CONCLUSIONS

There are two fundamental differences between the E. coli and the B. subtilis models that account for the formation of UFAs and the regulation by growth temperature of the synthesis of these fatty acids. First, B. subtilis lacks the fabB and fabA genes that are essential for UFA synthesis in E. coli, and this property accounts for the absence of UFA production by the gram-positive fatty acid synthase. Instead, B. subtilis makes UFAs via an oxygen-dependent desaturase that uses existing phospholipids as substrates to introduce a double bond at the 5 position of the fatty acyl chain. Second, B. subtilis uses a two-component system to uniquely and stringently control the transcription of the gene coding for the desaturase. Induction of the Des pathway under a temperature downshift is brought about via the ability of the DesK histidine kinase to sense a decrease in membrane fluidity. In contrast, the temperature control of UFAs in E. coli does not involve changes in gene expression, and the increase in the amounts of UFAs at low growth temperatures is carried out by a direct effect of temperature on the activity of the FabF condensing enzyme. Thus, a cytosolic thermosensor governs the temperature-dependent adjustment of membrane fluidity in E. coli, and probably in related bacteria, while in B. subtilis and cyanobacteria this control is exerted by a membrane-associated thermosensor. Gaining insight into the mechanism by which changes in membrane fluidity regulate the signaling state of sensor kinases involved in the expression of des genes will be a major issue for future research. Genes with significant similarity to fatty acid desaturase genes have been found in the genomes of many bacteria. Although their functions in most cases have not yet been experimentally demonstrated, fatty acid desaturases may be more widespread than originally thought. Future research will be necessary to determine if the expression of these fatty acid desaturases is regulated by membrane-bound thermosensors.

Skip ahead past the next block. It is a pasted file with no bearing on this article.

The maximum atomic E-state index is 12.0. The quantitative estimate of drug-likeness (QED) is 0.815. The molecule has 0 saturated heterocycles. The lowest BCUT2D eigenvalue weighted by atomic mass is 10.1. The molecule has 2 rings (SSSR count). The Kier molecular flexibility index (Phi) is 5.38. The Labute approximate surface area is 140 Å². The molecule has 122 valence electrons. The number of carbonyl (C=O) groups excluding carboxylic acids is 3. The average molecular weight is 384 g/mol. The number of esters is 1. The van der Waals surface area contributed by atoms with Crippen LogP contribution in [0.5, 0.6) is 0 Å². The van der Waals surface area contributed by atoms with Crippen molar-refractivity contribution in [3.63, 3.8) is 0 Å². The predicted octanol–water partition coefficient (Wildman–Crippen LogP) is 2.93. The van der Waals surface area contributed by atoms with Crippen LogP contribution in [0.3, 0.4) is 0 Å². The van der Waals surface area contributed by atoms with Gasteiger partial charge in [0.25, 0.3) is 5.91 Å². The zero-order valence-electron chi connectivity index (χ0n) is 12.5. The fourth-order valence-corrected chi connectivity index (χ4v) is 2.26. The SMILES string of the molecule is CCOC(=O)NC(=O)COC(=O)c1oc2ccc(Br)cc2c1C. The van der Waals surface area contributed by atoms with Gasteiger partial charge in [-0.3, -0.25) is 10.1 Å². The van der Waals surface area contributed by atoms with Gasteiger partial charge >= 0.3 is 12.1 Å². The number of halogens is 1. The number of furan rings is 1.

Finally, the classical pathway of anaerobic UFA synthesis is not widely distributed in bacteria (10, 35). Genomic analysis indicates that only the alpha and gamma proteobacteria encode the proteins of this pathway. Most other bacteria, including many pathogens, synthesize UFAs under anaerobic conditions but lack fabA and fabB homologues. Several pathways may exist, because Streptococcus pneumoniae, which lacks FabA and FabB homologues, has an enzyme called FabM that performs the key FabA isomerization reaction in vitro (48). However, FabM seems to be specific for streptococci and thus does not provide a general answer for organisms that make UFAs anaerobically but lack the FabA-FabB pathway. Thus, a challenge for the future is to discover how these organisms synthesize UFAs anaerobically and if their synthesis is subjected to thermal regulation.

Acknowledgments

This work was supported by a grant from Agencia Nacional de Promoción Científica y Tecnológica (FONCYT). L. E. Cybulski and D. Albanesi are fellows and M. C. Mansilla and D. de Mendoza are Career Investigators at Consejo Nacional de Investigaciones Científicas y Técnicas (CONICET). D. de Mendoza is an International Research Scholar at the Howard Hughes Medical Institute.